A baby boom is underway at Salt Lake City’s East African Refugee Goat Project.
About 100 kids have been born since mid-March on the scenic ranch 8 miles west of Salt Lake City International Airport. An additional 120 are expected to arrive in the coming weeks.
Each new member of the herd is welcomed into the world by a volunteer “kid sitter” who — just like a maternity ward nurse — keeps watch over the pregnant does as they prepare to deliver and then makes sure the new kids are washed, fed and cuddled.
“By ourselves, we couldn’t do this,” said refugee Ismael Mohamed, as two white and brown kids leapt and played at his feet. “Where we are is because of the volunteers.”
The herd of mostly Boer goats is a source of affordable, high-quality meat for the more than 7,000 refugees from Somali Bajuni, Burundi and Somali Bantu who live along the Wasatch Front, said Mohamed.
The protein that the refugees were accustomed to eating in their homeland was difficult or expensive to find in Utah, he said, mainly because it must be processed in the proper halal manner, required by those of the Muslim faith.
To solve the problem, the three refugee communities came together in 2013 — with the help of the International Rescue Committee of Utah — and started the herd with about 40 goats. By 2017, the herd had grown to about 250; once the kidding season ends in 2018, it will be nearing 500.
Processing the meat and selling it to other refugees bring in income, as do grazing fees, said Mohamed. Large landowners rent portions of the herd to clear overgrowth and noxious weeds and, in the process, prevent field fires. Profits go into a scholarship fund.
The refugees pay an employee — a fellow refugee with animal husbandry experience — to maintain the herd during the week, while refugee families pitch in on the weekends to ensure the animals have food and water, Mohamad said.
Carlos, a large llama, is there to protect the herd from predators, namely coyotes.
In the spring, when the pregnant does are ready to deliver, the refugees need extra help at the kidding pens on secluded land accessible only by partially paved dirt roads, but with a view of the city to the east and the Oquirrh Mountains to the south.
This year, the IRC recruited about 100 volunteers to fill the two-hour shifts, which run from 6 a.m. to 10 p.m. daily, said program manager Josh Lloyd.
Refugees help when they can, but many have labor jobs — sometimes more than one — and “are barely making ends meet,” said Lloyd, and can’t leave work to ensure that the kidding process goes smoothly.
That’s where the volunteers, like June Hiatt of Salt Lake City, come in.
Hiatt was a U.S. Peace Corps volunteer in Namibia for two years. After returning in 2015, she wanted to maintain her connection to the continent.
“I wanted the refugees that have come to Salt Lake City to feel as welcome as I felt when I went there,” she said.
Haitt was a “kid sitter” for the first time in 2017 and saw 12 new kids born. “It was an amazing experience,” she said. “I grew up in the city. So I never really interacted with agriculture in this way.”
She signed up again this year and brought along her friend Kathryn Jones-Porter.
“I like the idea of being a goat doula,” said Jones-Porter, who photographs human births for a living. “Making sure the quality of life is as high as possible for these animals.”
While 2018 is the fifth — and most successful — kidding season for the Refugee Goat Project, there is still uncertainty, Lloyd said, about how it might be affected by the new Inland Port Authority, established by the Utah Legislature and signed into law by Gov. Gary Herbert,.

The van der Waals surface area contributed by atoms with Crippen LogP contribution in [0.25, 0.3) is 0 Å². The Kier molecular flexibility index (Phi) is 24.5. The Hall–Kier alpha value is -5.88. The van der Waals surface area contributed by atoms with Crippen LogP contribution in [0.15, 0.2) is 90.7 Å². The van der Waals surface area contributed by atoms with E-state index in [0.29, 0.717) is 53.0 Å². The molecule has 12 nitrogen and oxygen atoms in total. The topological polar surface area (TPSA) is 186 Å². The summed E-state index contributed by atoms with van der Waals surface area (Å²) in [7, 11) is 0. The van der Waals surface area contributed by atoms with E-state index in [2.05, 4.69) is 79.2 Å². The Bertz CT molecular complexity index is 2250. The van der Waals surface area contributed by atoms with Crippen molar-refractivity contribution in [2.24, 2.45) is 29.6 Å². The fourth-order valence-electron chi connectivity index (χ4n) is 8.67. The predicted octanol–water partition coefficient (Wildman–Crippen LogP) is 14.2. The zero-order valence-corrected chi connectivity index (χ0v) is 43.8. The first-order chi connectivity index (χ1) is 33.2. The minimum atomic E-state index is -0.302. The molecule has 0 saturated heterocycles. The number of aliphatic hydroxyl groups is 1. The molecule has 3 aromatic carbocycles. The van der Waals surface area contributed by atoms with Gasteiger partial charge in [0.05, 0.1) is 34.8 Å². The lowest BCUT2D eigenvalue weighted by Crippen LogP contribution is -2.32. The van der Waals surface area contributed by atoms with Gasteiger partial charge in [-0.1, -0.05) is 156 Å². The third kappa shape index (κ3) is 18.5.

The authority will oversee creation and development of a special trade zone in the city, where inbound and outbound overseas goods could be received and processed, bypassing coastal ports of entry. The goat ranch sits within the boundaries of the 38-square-mile development, on land that has been leased by Rio Tinto Kennecott Utah Copper.
In addition to that project, the Utah State Prison will be built directly west of the goat ranch. It is expected to change only the view, although the IRC hopes the project might include road improvements.
Before that happens, though, there are more kids to deliver and volunteers to train.
Kidding 101 • Weeks before the baby goats start arriving, volunteers participate in a Kidding 101 course, taught by professor Kim Chapman, with Utah State University Extension Services.
He explains everything from the stages of labor and delivery to how to tell if a kid is coming out headfirst or breech; and what to do when there are multiple births — because twins and triplets are common among goats.
For the most part, “it’s a natural process that takes care of itself,” Chapman assures the volunteers, “but if a doe has been in labor too long or it looks like a breech birth, that’s when you need to call in the cavalry.”
After a normal birth, volunteers get to work clipping the umbilical cord, cleaning the mucus from noses and mouths, and placing the babies near their mamas, who lick them clean, nurse and bond.
Later, the volunteers move mother and baby into one of the small kidding pens, a sort of post-maternity ward where there is straw to sleep on as well as food and water.
This year, Lloyd said, the IRC has had to build twice as many pens to keep up with all the births.
After three days in the smaller pens, mother and kid(s) are moved to the larger mixing pen with all the other nursing mamas and kids.
Not all the mothers have survived childbirth, leaving about six orphans that need to be bottle-fed — a bittersweet job for the volunteers.
Lew and Laura Miller have volunteered since the inception of the project, and while they like to help the refugees become self-sufficient, they find a personal benefit as well.
“When you’re out here, you feel like you’re on another planet,” said Lew. “You can just hang out with the goats and kids and decompress. It’s a great reset for your day.”